After Humanity: A Guide to C.S. Lewis’s The Abolition of Man - Backorder
By Michael Ward
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After Humanity is a guide to one of C.S. Lewis’s most widely admired but least accessible works, The Abolition of Man, which originated as a series of lectures on ethics that he delivered during the Second World War.

These lectures tackle the thorny question of whether moral value is objective or not. When we say something is right or wrong, are we recognizing a reality outside ourselves, or merely reporting a subjective sentiment? Lewis addresses the matter from a purely philosophical standpoint, leaving theological matters to one side. He makes a powerful case against subjectivism, issuing an intellectual warning that, in our “post-truth” twenty-first century, has even more relevance than when he originally presented it.

Lewis characterized The Abolition of Man as “almost my favourite among my books,” and his biographer Walter Hooper has called it “an all but indispensable introduction to the entire corpus of Lewisiana.” In After Humanity, Michael Ward sheds much-needed light on this important but difficult work, explaining both its general academic context and the particular circumstances in Lewis’s life that helped give rise to it, including his front-line service in the trenches of the First World War.

After Humanity contains a detailed commentary clarifying the many allusions and quotations scattered throughout Lewis’s argument. It shows how this resolutely philosophical thesis fits in with his other, more explicitly Christian works. It also includes a full-color photo gallery, displaying images of people, places, and documents that relate to The Abolition of Man, among them Lewis’s original “blurb” for the book, which has never before been published.

Author: Michael Ward
ISBN: 978-1-943243-77-8
Binding: Hardcover
Page Count: 253
Publisher: Word on Fire Academic
Dimensions: 6 x 9
Language: English
Release Date: 2021-06-23

Contents

Acknowledgements


Chapter 1 - Reception

Chapter 2 - Occasion and Context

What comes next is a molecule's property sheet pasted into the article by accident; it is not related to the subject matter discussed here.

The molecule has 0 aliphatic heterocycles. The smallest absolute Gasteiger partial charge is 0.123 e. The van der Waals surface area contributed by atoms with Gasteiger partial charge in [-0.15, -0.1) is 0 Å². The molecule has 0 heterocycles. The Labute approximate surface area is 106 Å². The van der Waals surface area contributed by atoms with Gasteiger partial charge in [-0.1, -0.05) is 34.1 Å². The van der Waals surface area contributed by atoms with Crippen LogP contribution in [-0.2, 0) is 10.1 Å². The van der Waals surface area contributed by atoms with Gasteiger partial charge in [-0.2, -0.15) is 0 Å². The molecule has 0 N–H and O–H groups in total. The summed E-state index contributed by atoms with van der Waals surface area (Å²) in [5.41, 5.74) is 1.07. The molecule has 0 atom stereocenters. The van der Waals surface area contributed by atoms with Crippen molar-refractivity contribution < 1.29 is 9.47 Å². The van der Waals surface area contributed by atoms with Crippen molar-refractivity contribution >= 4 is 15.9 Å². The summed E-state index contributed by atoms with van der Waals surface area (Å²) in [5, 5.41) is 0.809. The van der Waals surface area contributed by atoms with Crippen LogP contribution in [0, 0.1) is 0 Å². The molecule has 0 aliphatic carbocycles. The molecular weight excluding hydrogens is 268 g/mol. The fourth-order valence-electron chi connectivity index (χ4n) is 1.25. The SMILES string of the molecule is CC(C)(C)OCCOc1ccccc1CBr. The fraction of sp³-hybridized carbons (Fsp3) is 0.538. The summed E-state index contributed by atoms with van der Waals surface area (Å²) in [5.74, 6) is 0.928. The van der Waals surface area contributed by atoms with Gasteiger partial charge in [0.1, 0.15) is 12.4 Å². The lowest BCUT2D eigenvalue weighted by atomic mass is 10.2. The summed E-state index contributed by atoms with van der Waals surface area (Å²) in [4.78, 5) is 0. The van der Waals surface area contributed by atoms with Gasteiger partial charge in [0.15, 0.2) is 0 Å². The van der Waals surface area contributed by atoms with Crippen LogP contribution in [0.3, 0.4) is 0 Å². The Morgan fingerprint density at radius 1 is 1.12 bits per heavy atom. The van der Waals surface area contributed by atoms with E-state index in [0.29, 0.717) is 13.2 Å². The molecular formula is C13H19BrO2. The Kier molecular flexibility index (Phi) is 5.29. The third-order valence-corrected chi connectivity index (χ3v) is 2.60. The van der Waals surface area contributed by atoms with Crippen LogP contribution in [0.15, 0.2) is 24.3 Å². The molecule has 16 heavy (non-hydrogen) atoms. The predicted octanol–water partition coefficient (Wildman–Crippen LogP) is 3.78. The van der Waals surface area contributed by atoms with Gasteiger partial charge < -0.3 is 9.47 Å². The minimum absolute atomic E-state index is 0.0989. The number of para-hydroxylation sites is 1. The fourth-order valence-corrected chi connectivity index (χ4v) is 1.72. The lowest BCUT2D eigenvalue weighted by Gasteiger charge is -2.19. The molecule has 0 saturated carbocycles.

Chapter 3 - Overview

Chapter 4 - A Religious Work?

Chapter 5 - Background

Chapter 6 - Legacy

Chapter 7 - Commentary and Gloss

  • 1) Men Without Chests
  • 2) The Way
  • 3) The Abolition of Man
  • Appendix

Chapter 8 - Conclusion

QUESTIONS FOR DISCUSSION
NOTES
BIBLIOGRAPHY
INDEX
EPIGRAPH

C.S.Lewis’s analysis of the anti-human trend of modern Western culture has perhaps even more and sharper pertinence now than when it was written. In this vigorous and widely researched book, one of our leading Lewis scholars helps us see this analysis in its full intellectual context, and confirms beyond doubt Lewis’s stature as a genuine public intellectual for our own day as well as his.

— Rowan Williams

Former Archbishop of Canterbury

A fascinating, invaluable guide, going deep and wide to convey the thought of The Abolition of Man and the world of its author.

— John Finnis

Emeritus Professor of Law, Notre Dame Law School 

Michael Ward’s thorough commentary will long remain the essential companion to The Abolition of Man. His exegesis and analysis, including his own insights and the best from other commentators, show how Lewis’s classic still speaks to questions of finding moral principles in our ‘post-truth’ era.

— George Marsden

author of C.S. Lewis’s Mere Christianity: A Biography

Michael Ward brilliantly illuminates one of C.S. Lewis’s most important books, but also one of his most challenging. With thorough research and readable prose, Ward explains the cultural context out of which The Abolition of Man arose, elucidating the philosophical issues involved and demonstrating the ongoing relevance of Lewis’s ideas. Ward also offers page-by-page annotations of all those erudite phrases and allusions that many readers find daunting. Both Lewis specialists and general readers will find much here to enrich their understanding of Lewis the philosopher and Lewis the culture critic.

— David C. Downing